Th(, ,,..,. .,... haj, ...w,.,.,,,,,. -nii
practically never communicates a nut-
iignant disease to numan beings.' says
Health Cdmmlssloner Emerson. "Conse-
Charity Opportunity No. 8 Clos
ed by Generous Gift From
Single Donor.
Opportunity No X is closed !
The grandmother who is trylnr to
make a real home for t,vo grandchil
dren Is assured a Merry Christmas, and
food and shelter throughout the ea
by one generous donor wio sent S2S0
with the request that it be applied to
"No. R." and any balance be given to
some other opportunity on the list.
An "old soldier" tent In $1 and
thoughtfully enclosed a i-cent stamp
to cover postage on the acknowledge
ment. A "widow's mite" of I) Is a sam
ple of sacrifices tltat are represented
on the list of giveis.
The Associated Charities has distrib
uted through the malls 2,000 coin ca"ds.
These are labeled "Santa Claus, the
Dig Brother or Big Sister Hind. Havs
you ever tried playing it?"
So far the total subscriptions liavu
not reached the 2,000 nark. The total
amount subscribed, Including the S230
(Continued on Tenth Page.)
Lawyers Asked to Get
Deputies 'Out of Trenches'
"Selid your legal papers in early. Help
to gex the deputies out of the trenches
by Cyitlstmas."
Ths Is the Tuletlde suggestion tacked
up An the wall of the section of th
Cltfr Hall devoted to the offices of
Usfited States Marshal Maurice Splain.
i placed where attorneys can see It
nd heed It. as the deputy marshals,
rho serve the vsrloua legal papers for
the court are anxious lo be not em
ployed on Christmas Day.
Quarter Dollar Mark to Be
Reached Within Month, Be
lieves Oil Co. Manager.
War Causes Shortage, But Per
manent Dearth Not Feared,
in View of New Fields.
Gasolene at 25 cents a gallon, whole
sale, before the end of January, with
garages chaiglng from half a cent to
two cents above that figure, Is the
prediction made today by the man
ager of one of the largest oil com
panies doing business In Washington.
The wholesale price went up a cent
In this city yesterJay and in Ntv
York It advanced from 20 to 21 cents.
The price In Washington is now SO1,
cents a gallon, whoesale. or from
tank wagons. Automobile owners are
now paying from 21 to 22 4 cents n
gallon her.
Local experts say that a diminishing
supply and an Increased demand,
largely on account of the war. a.e
the factors causing this unprecedent
ed rise. Theie Is no danger of a per
manent shortage, they assert, for
there are many oil fields that ha.'e.
not' been tapped, but last yeai n I
early this ear the price of crude oil
was no low that there was very little
drilling done, with the result that nl 1
wells are now drying up and thij
are few new ones to take their pla. e.
Fluctuations, In Price.
A tab'e showing thu fluctuation
oil price, wholesale. In .New lorK.
for the last five yeais follows:
t. lOSe
Year. Open. High. l.o
11 :i .'
lit H n
i; it.
IB 1.1 in
2 1 21
. . . . !
.. . In
.... i"
WelNDftllera BuJ. i vrr faitly. This quotation was;
iu.,..! , ,K. r..i,ii nriM .' "Now that the matter Is settled, the
.Normally the Washington prices are Mct gn ,d be ,.,,,,,, thM th
about V cent below tljose of New. oric.iaute Oepartmcut made - n6rehage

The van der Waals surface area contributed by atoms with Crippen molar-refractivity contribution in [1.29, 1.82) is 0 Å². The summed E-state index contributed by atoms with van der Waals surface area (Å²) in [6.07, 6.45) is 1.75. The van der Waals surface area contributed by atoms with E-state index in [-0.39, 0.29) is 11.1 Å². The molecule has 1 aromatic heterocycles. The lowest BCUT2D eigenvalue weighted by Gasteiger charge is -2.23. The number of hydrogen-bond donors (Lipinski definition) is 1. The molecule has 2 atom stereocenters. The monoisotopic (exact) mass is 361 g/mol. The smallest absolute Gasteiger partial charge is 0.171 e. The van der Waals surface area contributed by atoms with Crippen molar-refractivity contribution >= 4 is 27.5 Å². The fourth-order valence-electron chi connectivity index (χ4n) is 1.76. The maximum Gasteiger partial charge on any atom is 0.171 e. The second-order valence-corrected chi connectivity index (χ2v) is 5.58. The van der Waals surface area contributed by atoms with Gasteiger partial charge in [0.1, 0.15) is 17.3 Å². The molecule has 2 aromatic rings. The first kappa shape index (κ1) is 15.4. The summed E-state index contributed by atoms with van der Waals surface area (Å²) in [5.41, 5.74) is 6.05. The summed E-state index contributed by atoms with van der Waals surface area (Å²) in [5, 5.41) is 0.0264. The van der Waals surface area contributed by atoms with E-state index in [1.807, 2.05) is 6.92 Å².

though When the price, was cents against Cantaln von Fanen and Cn-
there.iit was a little highe.r.hete. UtitU
Hie present year the. tppprice ror gase 1
li-ne was 17 cents,. reached In 13. iur -
lug .mm j iy " Kunuria wc.
opened In the Oklahoma Melds, and an
improvement was mad In the method
of refining crude oil. so that the price
fell back t cents In the nex t tew ,
Most of the oil used in tl.lx city '
comes frc Fennsyhanla ar.il pnlo
fields, very llltlo coining irom Okla
hoiivi. But the exhiiustlon of the Held
In the latter Stale hae Increased th
demand on Pennsylvania and Ohl
v,es and a higher ntl'-e everywhere Is
i the ronseoueiice
Well-ilrlllcia aie. now r'P"rtet! mny in
nwn.v seetlcns of the coun'rv and tho
outlook Is for client ei' Kaolene several
months hmee. hut In the meantime
Jov-rldlng ill b an rpenhe cica
tlon. T
Carranza Troops Will
Pi rl
Against Rioting When Villa
Reaches Juarez.
nmeral Villa s expected to
Juarez tonlcht. This Information, in "
dispatches to the Wur Department to
dav, apparently disposes of rumors that
Vlila at the last moment, might decide
to continue operations as leader of
guerrilla bands along thc border.
Rioting yesterday at .inarez Is report
ed completely suppressed. Posslbllltv of
demonstrations when Villa reaches
there will be properly guarded against
by Carranr.a troops on theij way.
The War Department reports said
Villa, while still holding to his pro
gram to come Into this country and give ithe United States he will have a com
up alt claim to any political leadership plete resume of what each diplomat has
or nowtfr, has repudiated the truro , accomplished or attempted to accom-
agreement S'gneo n'B loimci sohciiib
a few days ago.
Th State Department today received
connrmatory dispatches of the rioting
at Juarez. They said one American
was killed on the American side of the
border by a bullet from the gun from
air "irresponsible soldier."
The rioting was stated to be due
moio to hunger than to anything else.
Extra $300,000 Asked for Ex
periments Like Those In
Industrial Plants.
The board of ordnance and fortifica
tion of the War Department In its an
nual report to Secretary Garrison today
asked an Increased appropriation of
$300,000 for the next fiscal year to enable
It to carry on experiments with mili
tary Inventions.
"The work carried on by this board la
comparable to that of the experimental
and research laboratories maintained by
all large Industrial plants." the report
says, "and the knowledge gained In ad
vance experimentation Is returned many
fold by the adopUon and use of satisfac
tory Implements and engines of war."
During the year, JS3.678 was allotted
for experiments and tests, among the
testa being those with the John Hays
Hammond, Jr., apparatus for the radio
control of submarines, 'the purchase ot
which was recommended by the board.
MaJ. Gen. Hugh U Scott, chief of staff
of the army, signed today's report as
president of the board.
Recalled Envoy Declares Ef
forts to Embroil Nations Will
Be Unsuccessful.
Attache's Statement Thanks
Those Not Affected by. Hat
reds Caused by War. -